Kombucha—China's Long-Life Elixir From Fermented “Mushroom” Tea
You may not have heard of it, but among some health enthusiasts in North America, a kombucha (pronounced kum-boo-sha) tea craze is under way. The source of the tea is sometimes called "Manchurian mushroom," but it's actually not a mushroom. Shaped like a honey-colored pancake and having a rubbery consistency, it looks and feels like a mushroom, yet it's not a solid at all, but rather a jelly-like skin of microorganisms.
Kombucha's origin is traceable to 220 B.C. China. Since then, appreciation of the tea as a healing beverage has slowly spread around the world so that, today, reportedly millions of people worldwide brew it at home and drink it every day.
The health claims for kombucha extant from ancient China are a bit daunting. It was known as the "remedy for immortality," "elixir of long life," and "the divine tea." In fact, as many as 120 different names for kombucha have been identified worldwide, indicating its seemingly global popularity.
What is this mysterious brew? Put most simply, kombucha consists of a sugar-sweetened black tea that has fermented for at least seven days with the kombucha culture, or what some characterize as "the miracle fungus." Kombucha is a conglomeration of yeasts (simple fungi) and bacteria, which, as with traditionally made yogurt, duplicates itself during the tea brewing process, so that it may be passed on to friends for making new batches. Starter cultures are handed down through generations, too.
As a tea, kombucha has a slightly sweet-and-sour taste similar to fermenting apple cider. As a product of its fermentation, kombucha tea contains a small amount of alcohol, in the form of ethanol, at about 0.5% (although it can be as high as 1.5%). Despite its strangeness to the Western palate, kombucha is a nutritious beverage providing significant amounts of vitamins, minerals, and other nutrients, and therapeutic support for relief of many illnesses.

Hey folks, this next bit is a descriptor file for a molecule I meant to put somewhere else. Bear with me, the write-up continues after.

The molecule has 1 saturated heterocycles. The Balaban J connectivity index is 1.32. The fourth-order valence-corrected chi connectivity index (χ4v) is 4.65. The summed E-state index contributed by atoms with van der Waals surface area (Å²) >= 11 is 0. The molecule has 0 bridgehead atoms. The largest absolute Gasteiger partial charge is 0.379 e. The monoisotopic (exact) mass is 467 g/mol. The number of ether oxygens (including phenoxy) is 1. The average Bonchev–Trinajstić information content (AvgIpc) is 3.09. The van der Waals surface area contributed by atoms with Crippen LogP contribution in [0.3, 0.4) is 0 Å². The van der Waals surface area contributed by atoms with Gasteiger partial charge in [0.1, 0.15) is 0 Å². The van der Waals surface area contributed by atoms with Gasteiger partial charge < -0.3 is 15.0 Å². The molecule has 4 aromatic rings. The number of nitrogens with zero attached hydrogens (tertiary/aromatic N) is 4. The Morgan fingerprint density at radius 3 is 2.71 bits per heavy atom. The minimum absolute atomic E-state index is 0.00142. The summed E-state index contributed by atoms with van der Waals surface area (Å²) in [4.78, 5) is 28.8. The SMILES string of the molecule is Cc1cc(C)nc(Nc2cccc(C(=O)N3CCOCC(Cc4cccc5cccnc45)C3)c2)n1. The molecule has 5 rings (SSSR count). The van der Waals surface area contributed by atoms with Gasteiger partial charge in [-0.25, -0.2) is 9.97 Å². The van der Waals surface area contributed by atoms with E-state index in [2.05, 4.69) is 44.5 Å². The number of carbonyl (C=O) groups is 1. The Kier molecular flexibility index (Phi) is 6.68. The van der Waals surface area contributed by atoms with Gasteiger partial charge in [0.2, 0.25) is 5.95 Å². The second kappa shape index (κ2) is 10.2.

Kombucha's health claims are numerous and impressive, although supported mainly by user anecdote and cultural tradition. The prudent will proceed with a tempered openness. Considering the number of people who claim to have experienced positive effects and the range of healthful substances the tea contains, however, kombucha tea should be regarded as a potential nutritional support for general health and as an adjunctive therapeutic substance for many types of illness.
Acne: Acne is an inflammatory response that occurs as the body tries to fight off infection. Drinking kombucha tea can help the body with this detoxification. The tea can also be applied topically (at least five times daily) to the Acne lesions with a clean cotton ball or added to the bath (1-2 pints).
Arthritis: The glucuronic acid in the tea may be helpful for inflamed joints, cartilage repair, tendinitis and bursitis. A poultice (applying a piece of the fungus directly to a painful area) or warm tea baths may be helpful.